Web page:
What is a Domestic Market?

Mary McMahon
Mary McMahon

A domestic market is a financial market within a given country for products and services. Also known as an internal market, it has a more limited scope than international markets, usually with reduced competition. Some companies choose to focus on doing business domestically, while others may expand to external markets in order to capture more market sectors and access additional trading opportunities. Most nations keep statistics on their domestic markets for the purpose of tracking economic health.

Within domestic markets, both domestic and international companies can be found trading.
Within domestic markets, both domestic and international companies can be found trading.

In a domestic market, companies can operate across multiple sectors, as seen for example with a company that manufactures scientific instruments and medical supplies. Certain areas of the market may include niches unique to a nation, exploited by companies that want to take advantage of them. Interest in various products and services waxes and wanes between different countries, such as markets for specific culinary ingredients. A company making maple syrup, for example, could take advantage of the considerable domestic market for this product in the United States, but might find fewer buyers in Afghanistan.

Within domestic markets, both domestic and international companies can be found trading. Many nations want to promote their domestic business sectors and tend to create incentives for domestic companies to do business. Foreign companies may have to pay taxes and tariffs, or face other regulatory barriers. Domestic companies can receive assistance like tax credits for manufacturing or creating jobs within their home nations. Countries must balance their desire to promote the domestic economy with treaties and trade agreements with other nations, some of which insist on removing barriers to trade to allow international companies to operate more freely.

The domestic market also includes trade on stock exchanges and other financial markets. In these markets, many people trade heavily in domestic companies, although international corporations can also usually apply for listings. Activities on these markets can be an indicator of overall economic conditions. When trading is high, it is indicative of confidence on the part of traders. Sluggish or falling trading suggest uncertainty and can be a warning of economic troubles to come.

Statistics about domestic market performance are usually published in financial and trade publications in addition to being released by the government when they are collected. People can look at archived material to track trends and changes over time, and can also compare performance with markets in other nations to see how well a country is doing economically.

Mary McMahon
Mary McMahon

Ever since she began contributing to the site several years ago, Mary has embraced the exciting challenge of being a wiseGEEK researcher and writer. Mary has a liberal arts degree from Goddard College and spends her free time reading, cooking, and exploring the great outdoors.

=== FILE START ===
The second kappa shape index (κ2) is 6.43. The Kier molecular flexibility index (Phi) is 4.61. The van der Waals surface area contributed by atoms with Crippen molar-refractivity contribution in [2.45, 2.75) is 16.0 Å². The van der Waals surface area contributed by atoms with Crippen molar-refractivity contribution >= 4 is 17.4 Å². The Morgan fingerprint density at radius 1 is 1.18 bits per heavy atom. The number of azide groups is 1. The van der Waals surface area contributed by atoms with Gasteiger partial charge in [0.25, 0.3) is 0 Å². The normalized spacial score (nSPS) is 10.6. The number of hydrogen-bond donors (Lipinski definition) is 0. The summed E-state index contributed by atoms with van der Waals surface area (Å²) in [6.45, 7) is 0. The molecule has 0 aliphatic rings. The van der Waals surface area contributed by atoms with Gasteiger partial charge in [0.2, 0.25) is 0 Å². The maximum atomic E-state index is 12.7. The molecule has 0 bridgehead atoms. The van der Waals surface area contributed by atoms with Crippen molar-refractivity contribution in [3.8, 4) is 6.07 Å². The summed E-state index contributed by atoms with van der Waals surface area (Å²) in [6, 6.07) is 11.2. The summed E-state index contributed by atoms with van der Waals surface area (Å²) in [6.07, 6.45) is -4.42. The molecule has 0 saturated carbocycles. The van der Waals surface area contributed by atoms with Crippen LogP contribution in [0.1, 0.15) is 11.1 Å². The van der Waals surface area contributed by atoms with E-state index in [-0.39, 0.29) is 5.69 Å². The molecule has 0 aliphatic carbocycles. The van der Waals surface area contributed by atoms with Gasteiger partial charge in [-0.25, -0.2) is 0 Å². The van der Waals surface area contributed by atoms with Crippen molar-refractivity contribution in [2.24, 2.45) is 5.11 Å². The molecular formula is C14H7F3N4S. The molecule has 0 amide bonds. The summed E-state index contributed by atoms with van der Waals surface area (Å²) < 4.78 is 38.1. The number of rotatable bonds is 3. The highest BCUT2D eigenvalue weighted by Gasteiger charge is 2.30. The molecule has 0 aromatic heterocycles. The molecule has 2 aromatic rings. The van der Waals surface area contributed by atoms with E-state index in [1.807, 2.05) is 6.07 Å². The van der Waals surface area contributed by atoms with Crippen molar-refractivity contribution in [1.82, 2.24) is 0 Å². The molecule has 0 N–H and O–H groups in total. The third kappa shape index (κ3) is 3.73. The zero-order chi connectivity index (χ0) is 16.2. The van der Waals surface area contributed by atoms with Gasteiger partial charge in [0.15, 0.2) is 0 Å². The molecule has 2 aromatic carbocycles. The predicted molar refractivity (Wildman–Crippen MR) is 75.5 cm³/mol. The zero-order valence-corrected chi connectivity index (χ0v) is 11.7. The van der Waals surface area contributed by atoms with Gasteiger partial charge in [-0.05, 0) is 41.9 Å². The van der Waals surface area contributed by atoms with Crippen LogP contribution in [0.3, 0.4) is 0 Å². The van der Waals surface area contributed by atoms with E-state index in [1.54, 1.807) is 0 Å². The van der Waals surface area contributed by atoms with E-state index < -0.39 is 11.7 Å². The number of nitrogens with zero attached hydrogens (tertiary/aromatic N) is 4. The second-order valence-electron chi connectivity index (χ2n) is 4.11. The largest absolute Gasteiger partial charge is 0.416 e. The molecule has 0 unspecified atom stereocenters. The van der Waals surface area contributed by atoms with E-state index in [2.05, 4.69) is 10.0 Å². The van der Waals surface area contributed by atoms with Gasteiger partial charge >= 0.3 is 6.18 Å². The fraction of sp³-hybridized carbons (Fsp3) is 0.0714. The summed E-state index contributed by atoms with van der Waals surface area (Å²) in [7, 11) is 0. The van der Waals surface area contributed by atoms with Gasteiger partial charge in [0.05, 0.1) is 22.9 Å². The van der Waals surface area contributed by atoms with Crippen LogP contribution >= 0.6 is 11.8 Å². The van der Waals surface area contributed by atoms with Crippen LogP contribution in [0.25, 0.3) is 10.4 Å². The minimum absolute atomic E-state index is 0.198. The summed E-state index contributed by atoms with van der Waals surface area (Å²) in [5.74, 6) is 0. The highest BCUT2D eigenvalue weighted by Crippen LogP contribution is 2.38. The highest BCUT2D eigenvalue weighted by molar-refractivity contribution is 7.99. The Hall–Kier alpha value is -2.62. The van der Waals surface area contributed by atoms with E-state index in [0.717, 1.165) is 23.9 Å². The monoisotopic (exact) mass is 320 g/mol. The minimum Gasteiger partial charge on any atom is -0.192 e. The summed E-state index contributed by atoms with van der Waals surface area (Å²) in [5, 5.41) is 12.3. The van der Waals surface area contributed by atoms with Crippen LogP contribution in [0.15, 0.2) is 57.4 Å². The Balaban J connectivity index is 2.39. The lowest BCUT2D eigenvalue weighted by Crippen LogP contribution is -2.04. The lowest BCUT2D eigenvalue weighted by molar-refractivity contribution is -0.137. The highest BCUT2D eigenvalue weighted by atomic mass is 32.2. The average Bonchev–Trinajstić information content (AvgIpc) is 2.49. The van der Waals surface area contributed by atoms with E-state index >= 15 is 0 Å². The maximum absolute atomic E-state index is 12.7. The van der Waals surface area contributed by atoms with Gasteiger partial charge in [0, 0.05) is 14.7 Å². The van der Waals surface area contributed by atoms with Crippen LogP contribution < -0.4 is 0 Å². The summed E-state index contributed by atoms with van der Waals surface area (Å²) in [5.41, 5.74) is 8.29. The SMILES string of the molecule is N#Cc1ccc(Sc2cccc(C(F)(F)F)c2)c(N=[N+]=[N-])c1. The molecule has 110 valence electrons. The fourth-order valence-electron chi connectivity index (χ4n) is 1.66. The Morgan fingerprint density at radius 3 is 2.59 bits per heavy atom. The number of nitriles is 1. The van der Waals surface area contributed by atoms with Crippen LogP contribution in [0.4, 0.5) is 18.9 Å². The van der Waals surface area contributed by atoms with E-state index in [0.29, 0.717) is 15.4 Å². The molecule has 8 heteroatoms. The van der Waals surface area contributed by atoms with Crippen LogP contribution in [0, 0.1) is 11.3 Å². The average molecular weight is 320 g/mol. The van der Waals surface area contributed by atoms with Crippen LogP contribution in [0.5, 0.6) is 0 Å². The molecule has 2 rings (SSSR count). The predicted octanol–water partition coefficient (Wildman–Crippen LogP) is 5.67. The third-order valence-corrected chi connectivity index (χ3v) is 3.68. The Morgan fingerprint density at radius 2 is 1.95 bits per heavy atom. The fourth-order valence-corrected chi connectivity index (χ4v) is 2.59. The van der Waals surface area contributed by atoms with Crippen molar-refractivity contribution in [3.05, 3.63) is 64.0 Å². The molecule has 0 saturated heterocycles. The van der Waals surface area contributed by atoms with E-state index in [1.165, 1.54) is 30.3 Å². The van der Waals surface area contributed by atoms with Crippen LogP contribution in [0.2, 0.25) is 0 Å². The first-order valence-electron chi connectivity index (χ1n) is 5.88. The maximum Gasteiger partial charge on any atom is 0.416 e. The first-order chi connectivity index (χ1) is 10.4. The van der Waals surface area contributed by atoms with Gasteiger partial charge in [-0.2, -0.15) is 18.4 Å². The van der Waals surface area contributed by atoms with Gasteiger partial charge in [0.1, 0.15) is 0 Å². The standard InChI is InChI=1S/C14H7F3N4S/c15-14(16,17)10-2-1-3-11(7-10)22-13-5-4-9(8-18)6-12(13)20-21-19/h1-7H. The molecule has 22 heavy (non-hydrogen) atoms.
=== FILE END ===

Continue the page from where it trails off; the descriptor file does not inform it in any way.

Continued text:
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Discussion Comments


What are the disadvantages of the domestic market?


@alisha-- I know that domestic and home market are the same. Sometimes, home market is used to talk about the local market, like the town's, city's, or state's market. But domestic market is always used to talk about the whole country's market.

I'm not too knowledgeable about the other two, I have heard of onshore companies and offshore companies but not markets.

As far as I know, onshore means that a company is physically located in the country where it does business. Offshore means that the company is located elsewhere but does business here. A lot of the foreign companies in our domestic market are offshore. Their facilities are back in their home country but they are selling their products here in our market.

Does that make sense?


Hi, thanks for this article. It's very helpful. I'm trying to finish an assignment and I'm a little confused with the terms home market, off-shore market, on-shore market and domestic market.

I think I understand what domestic market means but I don't understand what the difference is between domestic, home, and on-shore. Can you help me?


I think the question of whether international companies should be allowed to trade in the country's domestic market is always going to be controversial. It comes up again and again in the US and any policy changes in this area is definitely going to impact how some people vote and which representative they will support.

I understand where both sides are coming from. There are both advantages and disadvantages to allowing foreign companies to enter our internal market. If they do, as a customer, I will have more options and may save money. But as an American, I know that my domestic businesses are going to lose money and might even have to leave the market, in which case Americans will also lose jobs.

Whether you decide to open up the market to foreigners or not, there is always going to be some benefit and some loss. I personally don't prefer either or and would want the government to do what seems most reasonable. Convincing the American public in general about these decisions are a whole other matter though.

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